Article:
Care of the Vegetable Garden
Agricultural Extension Service
The University of Tennessee
R. Allen Straw, Assistant Professor, Plant Sciences
Originally prepared by David W. Sams, Professor Emeritus, Plant and Soil Science
A productive garden requires considerable attention
and care. Insects, diseases and weeds must be controlled;
water and nutrients must be supplied; plants must be sup-
ported; and harvests must be made at the proper time for
best fl avor, yield and nutritional quality. This factsheet dis-
cusses these practices.
Lack of proper weed control probably limits production
in home gardens more than any other production practice.
Weeds compete with vegetable plants for water, nutrients
and sunlight and must be controlled if garden vegetables
are to grow and produce well. Weeds also serve as a refuge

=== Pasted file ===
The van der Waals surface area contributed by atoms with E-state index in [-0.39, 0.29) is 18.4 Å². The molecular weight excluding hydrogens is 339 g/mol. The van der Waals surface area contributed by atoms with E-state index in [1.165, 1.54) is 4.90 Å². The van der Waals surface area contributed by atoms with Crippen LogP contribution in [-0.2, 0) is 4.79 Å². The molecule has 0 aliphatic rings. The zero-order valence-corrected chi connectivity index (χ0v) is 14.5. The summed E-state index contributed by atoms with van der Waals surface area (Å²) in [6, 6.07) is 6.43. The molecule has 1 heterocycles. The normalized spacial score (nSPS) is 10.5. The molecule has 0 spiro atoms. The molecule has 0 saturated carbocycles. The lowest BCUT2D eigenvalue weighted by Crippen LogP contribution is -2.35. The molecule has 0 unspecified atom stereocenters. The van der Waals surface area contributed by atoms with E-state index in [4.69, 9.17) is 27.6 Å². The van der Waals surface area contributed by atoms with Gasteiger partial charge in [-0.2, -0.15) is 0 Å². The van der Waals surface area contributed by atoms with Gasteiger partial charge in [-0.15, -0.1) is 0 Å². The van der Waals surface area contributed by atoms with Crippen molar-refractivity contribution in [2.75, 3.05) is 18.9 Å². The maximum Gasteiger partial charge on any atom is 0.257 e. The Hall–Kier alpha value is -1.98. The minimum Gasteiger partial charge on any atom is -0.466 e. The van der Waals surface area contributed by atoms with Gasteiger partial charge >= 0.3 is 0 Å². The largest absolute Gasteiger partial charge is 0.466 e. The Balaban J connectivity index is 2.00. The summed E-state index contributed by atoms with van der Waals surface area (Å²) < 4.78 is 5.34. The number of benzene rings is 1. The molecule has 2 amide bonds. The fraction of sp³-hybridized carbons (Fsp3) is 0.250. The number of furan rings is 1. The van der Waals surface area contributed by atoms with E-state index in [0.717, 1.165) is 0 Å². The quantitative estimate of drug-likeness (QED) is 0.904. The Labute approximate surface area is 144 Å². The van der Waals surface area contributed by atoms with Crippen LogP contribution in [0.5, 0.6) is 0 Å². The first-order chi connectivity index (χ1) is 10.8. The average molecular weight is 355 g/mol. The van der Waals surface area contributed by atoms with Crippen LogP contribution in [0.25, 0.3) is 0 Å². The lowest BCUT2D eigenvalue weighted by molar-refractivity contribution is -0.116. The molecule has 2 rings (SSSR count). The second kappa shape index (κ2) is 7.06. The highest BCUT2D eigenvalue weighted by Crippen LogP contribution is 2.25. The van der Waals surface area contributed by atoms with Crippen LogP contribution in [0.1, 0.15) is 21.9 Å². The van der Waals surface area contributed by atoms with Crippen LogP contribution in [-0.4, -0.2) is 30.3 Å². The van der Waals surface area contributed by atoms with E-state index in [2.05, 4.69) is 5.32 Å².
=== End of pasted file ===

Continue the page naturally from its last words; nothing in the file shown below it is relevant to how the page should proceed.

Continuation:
for insects, as well as alternate hosts for diseases. Weeds
may be controlled by cultural practices, mechanically,
chemically or by a combination of these three practices.
Begin cultural controls by preventing weeds from
developing mature seed. Maintain clean cultivation while
vegetables are growing. Whenever vegetables are not pres-
ent in the garden area, mow or turn under weeds before
they develop seed.
Weeds are easiest to remove when they are small. Hoe
or till frequently, but shallowly so as not to cut vegetable
roots or allow valuable moisture to escape. Pull weeds di-
rectly in the row by hand. Weeds pull easier with less dam-
age to surrounding plants when the soil is moist.
Use mulches to control weeds and to retain moisture. Both
black plastic and various organic mulches may be used.
Black plastic mulch absorbs sunlight and speeds
warming of garden soils. Lay strips of black plastic over
previously fertilized and worked garden soils a week be-
fore planting. Weight the edges of the strips with soil. Cut
slits or x’s in the strips at the desired locations and seed or
transplant through them. A sharpened bulb setter may also
be used to cut holes